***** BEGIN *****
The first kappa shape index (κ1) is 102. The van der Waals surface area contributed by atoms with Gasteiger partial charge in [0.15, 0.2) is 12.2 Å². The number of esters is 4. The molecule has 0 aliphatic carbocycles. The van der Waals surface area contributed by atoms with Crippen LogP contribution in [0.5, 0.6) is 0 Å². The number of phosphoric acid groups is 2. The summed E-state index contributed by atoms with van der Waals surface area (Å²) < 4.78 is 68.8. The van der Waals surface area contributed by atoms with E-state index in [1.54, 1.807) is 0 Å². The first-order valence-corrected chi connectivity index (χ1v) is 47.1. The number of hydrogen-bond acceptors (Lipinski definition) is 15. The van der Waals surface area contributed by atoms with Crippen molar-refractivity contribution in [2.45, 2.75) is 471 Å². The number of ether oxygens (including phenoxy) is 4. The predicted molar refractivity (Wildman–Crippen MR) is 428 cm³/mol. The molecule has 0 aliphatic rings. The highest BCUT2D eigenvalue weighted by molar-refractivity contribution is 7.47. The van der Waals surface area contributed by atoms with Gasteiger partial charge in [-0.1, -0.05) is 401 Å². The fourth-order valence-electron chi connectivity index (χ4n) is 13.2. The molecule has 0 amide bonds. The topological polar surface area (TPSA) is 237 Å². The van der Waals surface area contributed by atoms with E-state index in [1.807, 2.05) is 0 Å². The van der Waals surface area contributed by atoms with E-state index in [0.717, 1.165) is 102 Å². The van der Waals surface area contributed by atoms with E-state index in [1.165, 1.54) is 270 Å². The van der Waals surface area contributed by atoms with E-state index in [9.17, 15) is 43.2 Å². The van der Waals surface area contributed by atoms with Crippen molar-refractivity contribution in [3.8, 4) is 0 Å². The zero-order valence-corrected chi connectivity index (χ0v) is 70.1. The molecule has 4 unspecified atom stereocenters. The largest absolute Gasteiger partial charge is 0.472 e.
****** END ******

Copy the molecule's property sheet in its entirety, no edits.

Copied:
The first kappa shape index (κ1) is 102. The van der Waals surface area contributed by atoms with Gasteiger partial charge in [0.15, 0.2) is 12.2 Å². The number of esters is 4. The molecule has 0 aliphatic carbocycles. The van der Waals surface area contributed by atoms with Crippen LogP contribution in [0.5, 0.6) is 0 Å². The number of phosphoric acid groups is 2. The summed E-state index contributed by atoms with van der Waals surface area (Å²) < 4.78 is 68.8. The van der Waals surface area contributed by atoms with E-state index in [1.54, 1.807) is 0 Å². The first-order valence-corrected chi connectivity index (χ1v) is 47.1. The number of hydrogen-bond acceptors (Lipinski definition) is 15. The van der Waals surface area contributed by atoms with Crippen molar-refractivity contribution in [2.45, 2.75) is 471 Å². The number of ether oxygens (including phenoxy) is 4. The predicted molar refractivity (Wildman–Crippen MR) is 428 cm³/mol. The molecule has 0 aliphatic rings. The highest BCUT2D eigenvalue weighted by molar-refractivity contribution is 7.47. The van der Waals surface area contributed by atoms with Gasteiger partial charge in [-0.1, -0.05) is 401 Å². The fourth-order valence-electron chi connectivity index (χ4n) is 13.2. The molecule has 0 amide bonds. The topological polar surface area (TPSA) is 237 Å². The van der Waals surface area contributed by atoms with E-state index in [1.807, 2.05) is 0 Å². The van der Waals surface area contributed by atoms with E-state index in [0.717, 1.165) is 102 Å². The van der Waals surface area contributed by atoms with E-state index in [1.165, 1.54) is 270 Å². The van der Waals surface area contributed by atoms with E-state index in [9.17, 15) is 43.2 Å². The van der Waals surface area contributed by atoms with Crippen molar-refractivity contribution in [3.8, 4) is 0 Å². The zero-order valence-corrected chi connectivity index (χ0v) is 70.1. The molecule has 4 unspecified atom stereocenters. The largest absolute Gasteiger partial charge is 0.472 e.